main Indian coal period; they thus enable us with great precision to fix the position of the fresh-water Gondwanas in comparison with the marine succession.
Spiti.— With a brief reference to one more interesting patch among the geological records of this remarkable region, space will force us to pass on to consideration of minerals of economic value. The line of snow-covered peaks, composed mainly of crystalline rocks and forming a core to the Himalaya in a way analogous to the granitic core of the Alps, occupies what was once apparently the northern shore of Gondwanaland, and to the north of it there stretched the great ocean of Tethys, covering the central parts of Asia and Europe, one of its shrunken relics being the present Mediterranean Sea. The bed of this ocean throughout many geological ages underwent gradual depression and received the sediments brought down by the rivers from the continent which stretched away to the south. The sedimentary deposits thus formed near the shore-line or further out in deep water attained a thickness of well over 20,000 feet, and have been studied in the tahsil of Spiti, on the northern border of Kumaon, and again on the eastern Tibetan plateau to the north of Darjeeling. A reference to the formations preserved in Spiti may be regarded as typical of the geological history and the conditions under which these formations were produced.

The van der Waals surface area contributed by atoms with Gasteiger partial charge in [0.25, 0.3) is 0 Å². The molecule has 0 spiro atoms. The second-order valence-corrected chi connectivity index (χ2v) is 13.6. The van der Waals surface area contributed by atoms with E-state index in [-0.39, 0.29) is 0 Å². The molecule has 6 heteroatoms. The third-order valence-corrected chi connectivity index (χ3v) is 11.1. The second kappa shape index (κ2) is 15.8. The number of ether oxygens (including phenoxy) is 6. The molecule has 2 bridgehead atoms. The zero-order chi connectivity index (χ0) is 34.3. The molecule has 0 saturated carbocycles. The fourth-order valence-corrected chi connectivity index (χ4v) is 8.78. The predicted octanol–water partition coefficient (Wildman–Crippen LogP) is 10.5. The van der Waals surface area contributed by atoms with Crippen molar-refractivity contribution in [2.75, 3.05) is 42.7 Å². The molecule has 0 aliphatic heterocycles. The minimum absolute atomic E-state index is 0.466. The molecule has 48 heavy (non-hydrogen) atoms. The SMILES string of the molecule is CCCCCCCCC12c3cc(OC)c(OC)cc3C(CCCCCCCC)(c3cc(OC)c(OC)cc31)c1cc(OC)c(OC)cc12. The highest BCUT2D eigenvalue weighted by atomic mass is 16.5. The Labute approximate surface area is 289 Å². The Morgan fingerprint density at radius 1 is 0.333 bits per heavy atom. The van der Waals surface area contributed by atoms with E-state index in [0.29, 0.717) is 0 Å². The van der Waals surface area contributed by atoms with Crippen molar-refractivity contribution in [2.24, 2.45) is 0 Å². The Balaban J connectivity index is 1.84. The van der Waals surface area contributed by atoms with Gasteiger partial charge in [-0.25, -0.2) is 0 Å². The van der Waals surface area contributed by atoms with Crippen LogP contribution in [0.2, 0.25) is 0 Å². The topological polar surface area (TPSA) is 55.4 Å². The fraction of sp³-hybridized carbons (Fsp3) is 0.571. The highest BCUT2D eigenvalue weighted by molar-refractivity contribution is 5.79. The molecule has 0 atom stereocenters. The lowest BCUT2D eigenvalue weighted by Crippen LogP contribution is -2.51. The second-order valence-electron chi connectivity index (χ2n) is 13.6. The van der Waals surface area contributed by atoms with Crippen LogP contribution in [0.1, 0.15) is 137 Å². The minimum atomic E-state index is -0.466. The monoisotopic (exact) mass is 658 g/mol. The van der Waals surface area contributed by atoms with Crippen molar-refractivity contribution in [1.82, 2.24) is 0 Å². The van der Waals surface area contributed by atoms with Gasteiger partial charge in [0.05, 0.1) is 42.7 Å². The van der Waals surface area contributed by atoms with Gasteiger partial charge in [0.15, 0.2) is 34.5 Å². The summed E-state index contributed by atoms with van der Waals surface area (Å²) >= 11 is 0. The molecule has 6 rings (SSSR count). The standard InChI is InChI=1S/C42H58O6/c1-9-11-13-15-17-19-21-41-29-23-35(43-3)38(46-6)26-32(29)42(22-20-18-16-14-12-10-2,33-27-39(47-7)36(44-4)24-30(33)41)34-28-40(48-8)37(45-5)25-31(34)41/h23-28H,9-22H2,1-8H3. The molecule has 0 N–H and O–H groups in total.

Succession of Fossiliferous Beds.— In age the fossiliferous beds range from Cambrian right through to the Tertiary epoch; between these extremes no single period was passed without leaving its records in some part of the great east-to-west Tibetan basin. At the base of the whole succession there lies a series of schists which have been largely metamorphosed, and on these rest the oldest of the fossiliferous series, which, on account of their occurring in the region of snow, has been named the Haimanta system. The